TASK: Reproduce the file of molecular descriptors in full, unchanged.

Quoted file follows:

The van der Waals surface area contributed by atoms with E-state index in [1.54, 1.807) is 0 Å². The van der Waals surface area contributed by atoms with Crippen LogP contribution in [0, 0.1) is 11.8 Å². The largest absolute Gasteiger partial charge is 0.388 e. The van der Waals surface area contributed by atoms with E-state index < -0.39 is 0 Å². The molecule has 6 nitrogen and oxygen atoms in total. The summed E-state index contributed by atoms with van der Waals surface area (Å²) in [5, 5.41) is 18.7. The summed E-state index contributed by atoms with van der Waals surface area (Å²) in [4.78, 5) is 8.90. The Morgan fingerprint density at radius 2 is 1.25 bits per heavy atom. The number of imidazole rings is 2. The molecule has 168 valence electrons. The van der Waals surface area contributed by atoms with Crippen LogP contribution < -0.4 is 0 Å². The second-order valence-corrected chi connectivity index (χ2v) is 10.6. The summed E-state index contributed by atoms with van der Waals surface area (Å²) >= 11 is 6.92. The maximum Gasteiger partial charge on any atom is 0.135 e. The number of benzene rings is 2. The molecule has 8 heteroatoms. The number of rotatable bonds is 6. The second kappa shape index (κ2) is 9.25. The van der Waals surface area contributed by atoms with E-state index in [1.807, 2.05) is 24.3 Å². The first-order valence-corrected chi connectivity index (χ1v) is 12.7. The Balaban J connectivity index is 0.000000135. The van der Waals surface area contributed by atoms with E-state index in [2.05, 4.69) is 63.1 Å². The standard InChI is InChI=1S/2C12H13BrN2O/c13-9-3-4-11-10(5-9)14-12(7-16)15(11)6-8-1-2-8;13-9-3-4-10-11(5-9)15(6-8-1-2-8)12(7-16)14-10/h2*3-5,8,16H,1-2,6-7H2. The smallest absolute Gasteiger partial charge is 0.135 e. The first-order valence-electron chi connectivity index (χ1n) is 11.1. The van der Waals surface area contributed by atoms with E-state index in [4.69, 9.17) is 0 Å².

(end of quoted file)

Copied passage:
The van der Waals surface area contributed by atoms with E-state index in [1.54, 1.807) is 0 Å². The van der Waals surface area contributed by atoms with Crippen LogP contribution in [0, 0.1) is 11.8 Å². The largest absolute Gasteiger partial charge is 0.388 e. The van der Waals surface area contributed by atoms with E-state index < -0.39 is 0 Å². The molecule has 6 nitrogen and oxygen atoms in total. The summed E-state index contributed by atoms with van der Waals surface area (Å²) in [5, 5.41) is 18.7. The summed E-state index contributed by atoms with van der Waals surface area (Å²) in [4.78, 5) is 8.90. The Morgan fingerprint density at radius 2 is 1.25 bits per heavy atom. The number of imidazole rings is 2. The molecule has 168 valence electrons. The van der Waals surface area contributed by atoms with Crippen LogP contribution < -0.4 is 0 Å². The second-order valence-corrected chi connectivity index (χ2v) is 10.6. The summed E-state index contributed by atoms with van der Waals surface area (Å²) >= 11 is 6.92. The maximum Gasteiger partial charge on any atom is 0.135 e. The number of benzene rings is 2. The molecule has 8 heteroatoms. The number of rotatable bonds is 6. The second kappa shape index (κ2) is 9.25. The van der Waals surface area contributed by atoms with E-state index in [1.807, 2.05) is 24.3 Å². The first-order valence-corrected chi connectivity index (χ1v) is 12.7. The Balaban J connectivity index is 0.000000135. The van der Waals surface area contributed by atoms with E-state index in [2.05, 4.69) is 63.1 Å². The standard InChI is InChI=1S/2C12H13BrN2O/c13-9-3-4-11-10(5-9)14-12(7-16)15(11)6-8-1-2-8;13-9-3-4-10-11(5-9)15(6-8-1-2-8)12(7-16)14-10/h2*3-5,8,16H,1-2,6-7H2. The smallest absolute Gasteiger partial charge is 0.135 e. The first-order valence-electron chi connectivity index (χ1n) is 11.1. The van der Waals surface area contributed by atoms with E-state index in [4.69, 9.17) is 0 Å².